Musicians of Ma’alwyck revive historic transcriptions

The Musicians of Ma’alwyck on the steps of Hyde Hall  in Cooperstown. (photo provided)

The Musicians of Ma’alwyck on the steps of Hyde Hall  in Cooperstown. (photo provided)

While many bands have been on pause during the last year, The Musicians of Ma’alwyck has found a way to keep playing, even recording a new album along the way.

“We sort of cobbled together a way of coping with it even though we can’t have in-person audiences,” said Ann-Marie Barker Schwartz, director, and violinist.

On Friday, the Scotia-based group will release “Hyde Hall and the Return of the Silver Goddess: Operatic Brilliance of Auber, Bellini, Meyerbeer & Rossini from the Drawing Room” an album recorded at, and in part inspired by, the sprawling Cooperstown estate.

It features music from the 1820s and 1830s, some of which were in the Hyde Hall collection.

Several years ago Schwartz began combing through the collection, which was started by the Clarke family, who owned the estate. It includes many opera-based instrumental transcriptions from the 19th century.

“It showed, first of all, the love that the family had for music and they obviously played from these editions so they were pretty advanced and accomplished musicians themselves,” Schwartz said.

Most of the transcriptions were in good condition, especially considering their age.

“Some of them were in pretty decent, readable condition. Others . . . we had to do a little reconstruction. The ink is starting to smudge a little bit. In some places [the paper] is very brittle or worn through a bit. . . . but on the whole, the family took really wonderful care of their materials. They’re in surprisingly good shape for a non-museum setting. . . they’ve really survived almost 200 years pretty well,” Schwartz said.

One of the works from the collection included on the album is “Otsego Polka” which was written by J. A. Fowler, the music director of the Cherry Valley Girls Academy, which was a prestigious school during the 19th century.

“It’s just this charming, very representative polka, clearly meant for dancing,” Schwartz said.

Other key works from the Hyde Hall collection featured on the album are from Daniel Francois Auber’s 1831 opera “Le Philtre,” which was popular at the time.

Beyond those works, the album also includes works not necessarily found in the Hyde Hall collection, but that were popular during the same era, including pieces from Gioachino Rossini and Vincenzo Bellini.

“I think anybody who listens to it is going to enjoy the repertoire and also feel like they have a real glimpse of what people were listening to back in the 1800s,” Schwartz said.

It helps that it was recorded in the elegant and high-ceilinged dining room at Hyde Hall.

“There’s something about working in these historic spaces and knowing that this music was indeed played there and people were hearing it, and it just puts you in a mindset for playing in a different way. There’s nothing sterile about it,” Schwartz said.

Schwartz, along with guitarist Sten Isachsen and flutist Norman Thibodeau, recorded “Hyde Hall and the Return of the Silver Goddess” over the course of a week last summer.

“It was a very inspiring experience [from] every angle; not just the music and the house and the wonderful support we were getting from the staff but also just the physical setting outside, it was just a really special week. Even though it was very intense . . . it was still somehow very rejuvenating, especially in the middle of COVID to have this idyllic setting was really very emotionally special,” Schwartz said.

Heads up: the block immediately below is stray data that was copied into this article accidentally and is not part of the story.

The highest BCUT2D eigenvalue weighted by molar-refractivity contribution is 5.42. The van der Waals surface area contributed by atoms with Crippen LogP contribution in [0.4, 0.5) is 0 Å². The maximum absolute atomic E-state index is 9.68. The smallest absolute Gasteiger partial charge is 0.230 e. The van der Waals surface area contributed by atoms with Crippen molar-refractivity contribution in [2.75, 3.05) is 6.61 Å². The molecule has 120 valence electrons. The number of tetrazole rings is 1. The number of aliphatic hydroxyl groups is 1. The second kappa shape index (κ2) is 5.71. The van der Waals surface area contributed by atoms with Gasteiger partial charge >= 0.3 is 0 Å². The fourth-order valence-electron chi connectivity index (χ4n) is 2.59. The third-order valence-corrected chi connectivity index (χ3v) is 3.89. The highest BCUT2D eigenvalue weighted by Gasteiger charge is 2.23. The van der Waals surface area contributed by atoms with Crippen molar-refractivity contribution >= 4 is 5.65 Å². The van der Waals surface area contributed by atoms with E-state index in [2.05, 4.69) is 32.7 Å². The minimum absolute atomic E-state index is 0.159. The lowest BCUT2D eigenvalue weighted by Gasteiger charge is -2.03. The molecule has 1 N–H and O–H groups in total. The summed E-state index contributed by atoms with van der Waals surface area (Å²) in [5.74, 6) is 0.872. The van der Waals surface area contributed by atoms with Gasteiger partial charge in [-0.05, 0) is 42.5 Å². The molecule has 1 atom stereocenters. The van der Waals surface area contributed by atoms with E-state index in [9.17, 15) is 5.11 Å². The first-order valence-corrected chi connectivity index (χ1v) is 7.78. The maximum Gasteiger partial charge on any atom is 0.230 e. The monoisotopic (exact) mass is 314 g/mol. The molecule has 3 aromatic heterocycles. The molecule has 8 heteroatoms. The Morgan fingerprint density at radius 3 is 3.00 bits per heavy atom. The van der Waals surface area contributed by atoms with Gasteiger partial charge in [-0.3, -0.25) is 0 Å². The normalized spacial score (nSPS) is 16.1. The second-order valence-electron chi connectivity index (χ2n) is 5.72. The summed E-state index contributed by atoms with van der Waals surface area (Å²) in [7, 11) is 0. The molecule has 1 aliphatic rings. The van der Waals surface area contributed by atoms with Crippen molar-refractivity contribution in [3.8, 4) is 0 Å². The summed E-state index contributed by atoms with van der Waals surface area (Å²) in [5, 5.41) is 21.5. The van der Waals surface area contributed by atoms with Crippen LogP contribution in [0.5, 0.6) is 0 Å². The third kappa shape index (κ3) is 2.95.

On Friday, Musicians of Ma’alwyck will perform a live-streamed concert at Caffe Lena, starting at 8 p.m. They’ll perform a mix of songs from the new album, along with some from their first album (to view, visit

While the concert will be live, they won’t have an in-person audience and that might be the case for the foreseeable future.

“This has been a big discussion among the musicians and actually our board too. We’ve been hesitant to plan anything live yet for fear that if we plan it live, [we’ll] end up canceling, which is worse than not having it in the books in a way,” Schwartz said.

The group has a few other virtual shows coming up like the Schenectady County Public Library’s Beat The Snow Concert Series on March 14 and The Linda in Albany on April 5.

But they’ve also been doing something a bit out of the box to keep listeners engaged.

“Every month since October, we’ve been making a video short and we’ve actually had a lot of fun doing that. They’re generally under 10 minutes and they’re in a historic site or unusual space. They’re not our normal fare in the sense that they often involve some kind of acting and a script,” Schwartz said.

For inauguration day, they filmed one called “Mr. President: Be Seated,” centered around Martin Van Buren’s visit to Cherry Valley after his inauguration. They plan to film the next at the renovated Kenmore Ballroom in Albany, where Legs Diamond once hung out.

“These [videos] give us a chance to be really creative,” Schwartz said. “They’re safe for us to do and they keep us in touch with our audience and in fact we’ve had lots of hits — for classical music. We’re getting an audience that we don’t normally have; people who think the shorts are fun and then they actually tune in when we do real concerts because their curiosity has been piqued.”

To view the shorts, visit The Musicians of Ma’alwyck on YouTube. For more information on the album and to order a copy ($15 each) starting Friday, visit

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